It’s been a week since I’ve been back from Malta, which is hard to believe. I’ve been back for as long as I was there. It feels both like a faded memory and as if it never happened. I’m grateful for the experience, and it’s taught me some things about myself. One thing I didn’t talk about before is our nightmare layover in Charles de Gaulle. I may have mentioned it in passing, but I neglected to say how truly hellish it was. It was on the way to Malta, and it was three hours. That seemed like it would be plenty of time, but I was wrong. First mistake was not getting boarding passes for both legs of the trip, but I naively thought it would work like all other international airports and not be a problem. Oh, how I was wrong.
First of all, my mother was obsessed with getting a wheelchair for my father. His deteriorating health, both mental and physical, was a constant theme of the trip. It was one of the reasons my parents extended an offer to Ian to be included; he was going to help with chaperoning my father around. We went to the help desk, and he wasn’t very helpful. He put in a request for a wheelchair, but he said it would come in half an hour, maybe an hour, who could tell? He gave a Gallic shrug, and my mother tried to ask other questions. He didn’t know the answer to any of them, and we were on our bewildering way.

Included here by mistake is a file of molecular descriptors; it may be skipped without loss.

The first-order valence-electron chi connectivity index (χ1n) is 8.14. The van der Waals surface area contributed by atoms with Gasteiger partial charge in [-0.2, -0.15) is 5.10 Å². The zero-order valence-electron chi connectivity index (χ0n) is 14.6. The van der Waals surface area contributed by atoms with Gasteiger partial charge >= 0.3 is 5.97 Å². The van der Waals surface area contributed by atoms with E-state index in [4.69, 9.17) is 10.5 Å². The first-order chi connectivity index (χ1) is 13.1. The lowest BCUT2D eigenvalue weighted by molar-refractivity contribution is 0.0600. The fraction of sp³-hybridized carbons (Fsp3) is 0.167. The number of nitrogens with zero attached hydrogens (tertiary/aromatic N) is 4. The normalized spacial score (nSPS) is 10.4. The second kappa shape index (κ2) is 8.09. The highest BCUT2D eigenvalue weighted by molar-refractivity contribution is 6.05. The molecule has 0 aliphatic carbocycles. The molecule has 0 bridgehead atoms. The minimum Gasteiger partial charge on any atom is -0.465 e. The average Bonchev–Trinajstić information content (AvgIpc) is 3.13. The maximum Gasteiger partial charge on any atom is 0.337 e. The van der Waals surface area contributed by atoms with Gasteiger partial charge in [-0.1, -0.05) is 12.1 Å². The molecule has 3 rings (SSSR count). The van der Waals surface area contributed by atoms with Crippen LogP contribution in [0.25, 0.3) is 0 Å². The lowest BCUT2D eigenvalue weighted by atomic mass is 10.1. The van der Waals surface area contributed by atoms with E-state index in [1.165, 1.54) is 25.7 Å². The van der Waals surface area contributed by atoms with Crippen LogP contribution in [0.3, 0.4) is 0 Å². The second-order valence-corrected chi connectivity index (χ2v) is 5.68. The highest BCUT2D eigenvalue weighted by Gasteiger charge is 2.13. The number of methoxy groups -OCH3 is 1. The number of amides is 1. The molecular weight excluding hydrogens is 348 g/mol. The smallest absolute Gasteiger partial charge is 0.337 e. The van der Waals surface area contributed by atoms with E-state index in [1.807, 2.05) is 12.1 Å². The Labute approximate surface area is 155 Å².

We needed boarding passes, but we didn’t know how to get them. I tried to use the Wi-Fi, but it wasn’t working on my phone. Ian was making suggestions, but my mom (and, admittedly me) was ignoring him. We stood in the security line for a minute, but I was wondering if we needed to get the tickets first. So, Ian and I went to try to find the ticketing counter, but couldn’t. I was panicking, and we returned to the security line. Someone told us we had to go through that to get to the ticketing agent, which was weird to me. When we got to the front of the line, over an hour and a half had passed, and we were running out of time. I was hot and cranky, and the woman told us we needed our boarding pass to get through or a confirmation of our flight. Which would not be a problem if I could actually access the Wi-Fi. Which I couldn’t. I stepped out of line, but my parents were at another agent. She was telling them they needed their boarding pass when I was finally able to access Wi-Fi and after much difficulty, pull up my confirmation.